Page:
Life without proper internet access is not life
Anonymous (read: Me)
I have been up and down touring Namibia these past few days. It was on my list of things to do this year and it is probably the only thing I have done. Being on the move has meant no proper internet and I have been dying to blog!
My travel buds have been my friends Helga and Joan (Helga’s sister). Bless their souls. I finally got to their home and my life has been restored, thanks to good internet.
My journey was as follows.
Cape Town——(21 hours)——— Windhoek——-(4 hours)———– Swakopmund——-(4 hours)———- Windhoek——(10 hours)———– Ondangwa (Helga and Joan’s home).
I have only been here a few days and I already know in my heart that Namibia is one of the countries I must come back to within my lifetime. The landscape is spectacular: from beaches, to arid rolling plains, to hills, to the Namib desert and its sand dunes. The weather is lovely for holidaying: SUNNY SUNNY SUNNY. EVEN IN WINTER! And the people are so warm and friendly.
There’s so much about Namibia that I would like to share and can’t be shared in one blog post so I will just do a small profile of Namibia with facts that I have learned on my trip here. Pictures will come soon.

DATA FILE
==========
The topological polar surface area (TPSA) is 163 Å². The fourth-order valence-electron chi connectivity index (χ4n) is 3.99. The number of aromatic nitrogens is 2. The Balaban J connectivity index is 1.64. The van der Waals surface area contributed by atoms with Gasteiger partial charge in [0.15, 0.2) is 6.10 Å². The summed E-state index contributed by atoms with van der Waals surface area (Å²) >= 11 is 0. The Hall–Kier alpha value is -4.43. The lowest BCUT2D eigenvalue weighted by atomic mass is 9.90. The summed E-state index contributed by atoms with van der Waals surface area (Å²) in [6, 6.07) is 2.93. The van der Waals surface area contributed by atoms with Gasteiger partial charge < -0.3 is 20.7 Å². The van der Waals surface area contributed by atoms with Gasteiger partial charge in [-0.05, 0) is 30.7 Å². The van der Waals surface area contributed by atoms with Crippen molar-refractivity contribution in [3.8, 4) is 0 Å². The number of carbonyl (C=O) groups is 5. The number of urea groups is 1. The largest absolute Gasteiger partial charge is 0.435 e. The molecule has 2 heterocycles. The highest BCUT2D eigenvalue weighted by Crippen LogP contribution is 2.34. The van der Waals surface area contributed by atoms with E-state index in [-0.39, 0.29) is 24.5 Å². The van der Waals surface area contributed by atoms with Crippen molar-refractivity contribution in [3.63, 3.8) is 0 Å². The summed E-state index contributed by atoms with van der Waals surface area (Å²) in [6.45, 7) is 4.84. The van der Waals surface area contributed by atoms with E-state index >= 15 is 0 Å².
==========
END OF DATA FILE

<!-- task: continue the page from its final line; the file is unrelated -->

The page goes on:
NAMIBIA (random facts)
- Gained independence in 1990
- English is the national language
- Population: approx. 2 million
- Currency: Namibian Dollar
- Dialling code: +264
- Ruling party: SWAPO
- First president: Sam Nujoma
- Current president: Hifikepunye Pohamba
There are some contrasts between Namibia and Kenya that struck me.
Windhoek, the capital, for one, is NOTHING like Nairobi. Windhoek has a population of less than 300,000. This is less than 10% of Nairobi’s population! I found that life in Windhoek was generally slower than in Nairobi. Everyone seems to know each other here. LOL. Unlike many African cities, Windhoek has no matatus (minibus taxis) or buses. Instead, they use saloon cars as taxis because apparently the population is so low, it would take forever to fill a minibus taxi. The roads in Namibia are good, Kenya, ahem, not so much. There are traffic lights that people actually obey and it is well planned. There are no traffic snarls here either. Namibia is very very dry. Life here is as expensive as in South Africa, maybe slightly more, with the Namibian Dollar trading 1:1 with the South African Rand. I do not know about the UN stats but I felt that the standards of living of the people here were higher than in Kenya. There are no slums, only locations (something like a township).
The only words in my Oshiwambo vocab:
How are you? / Wassup?—————– Ongeipi
Good/ Cool———————————– Onawa
Thank you————————————- Tangi
Joan and Helga, since I know you will probably read this, thank you for everything. You guys are great hosts and I love your country.